Are You Treating Every Member Fairly?

by Michael Cochrum
Are You Treating Every Member Fairly?

There has been a lot of discussion over the last couple of years among credit unions related to fair lending and disparate impact.  Beyond the debate over who has regulatory power over who, and whether the testing procedures are even accurate, many credit union lenders believe that they would be safe in the event their credit union was examined for disparate impact.  They believe this because they, flat out, do not discriminate against members in protected classes.  Since loan pricing, in most cases, is based solely on credit score, members with the same credit score – regardless of class – get the same rate.   If this were only true, and along with price, were the only considerations being made in relation to fair lending. Then perhaps, the lender may be safe in their assumptions.  The fact is, CU Direct’s Advisory Services has found disparate impact in every portfolio that has been tested.

That said, what is particularly troubling is that many credit union lenders are satisfied with this conclusion because since their intentions are good, there is no possible way they could treat members differently based upon race, sex, age or marital status.  But, in actuality, that is the definition of inadvertent disparate impact; disparate impact that is unintentionally created.  Previously, there has been an assumption that a lender was immune from liability if they could prove that there was a legitimate, non-discriminatory reason for a policy that might inadvertently create a disparate impact.  However, a recent U.S. Supreme Court ruling  potentially broadens that risk by stating that it is not necessary to prove intent and that a suit can be brought based merely on the existence of disparate impact, intentional or otherwise.  The only way a credit union can know for sure if members are treated fairly is to conduct a test.  There are a number of common myths related to fair lending that credit unions need to be aware of:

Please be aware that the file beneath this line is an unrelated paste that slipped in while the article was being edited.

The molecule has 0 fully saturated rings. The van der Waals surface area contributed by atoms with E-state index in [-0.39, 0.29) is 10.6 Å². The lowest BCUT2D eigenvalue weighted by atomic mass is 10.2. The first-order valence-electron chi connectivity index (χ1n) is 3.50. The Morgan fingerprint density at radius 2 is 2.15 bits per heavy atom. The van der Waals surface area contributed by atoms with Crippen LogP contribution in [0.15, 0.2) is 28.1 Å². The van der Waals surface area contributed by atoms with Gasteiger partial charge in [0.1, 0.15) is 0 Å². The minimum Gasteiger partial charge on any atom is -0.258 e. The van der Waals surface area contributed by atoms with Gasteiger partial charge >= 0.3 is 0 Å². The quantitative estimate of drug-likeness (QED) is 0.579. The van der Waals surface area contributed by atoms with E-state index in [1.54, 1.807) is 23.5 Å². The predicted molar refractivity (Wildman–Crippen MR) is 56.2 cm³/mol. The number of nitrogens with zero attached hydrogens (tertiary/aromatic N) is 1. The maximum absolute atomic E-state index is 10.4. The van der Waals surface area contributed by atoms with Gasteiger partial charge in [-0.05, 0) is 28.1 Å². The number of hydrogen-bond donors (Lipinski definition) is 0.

Myth 1: My credit union is too small to be concerned about disparate impact.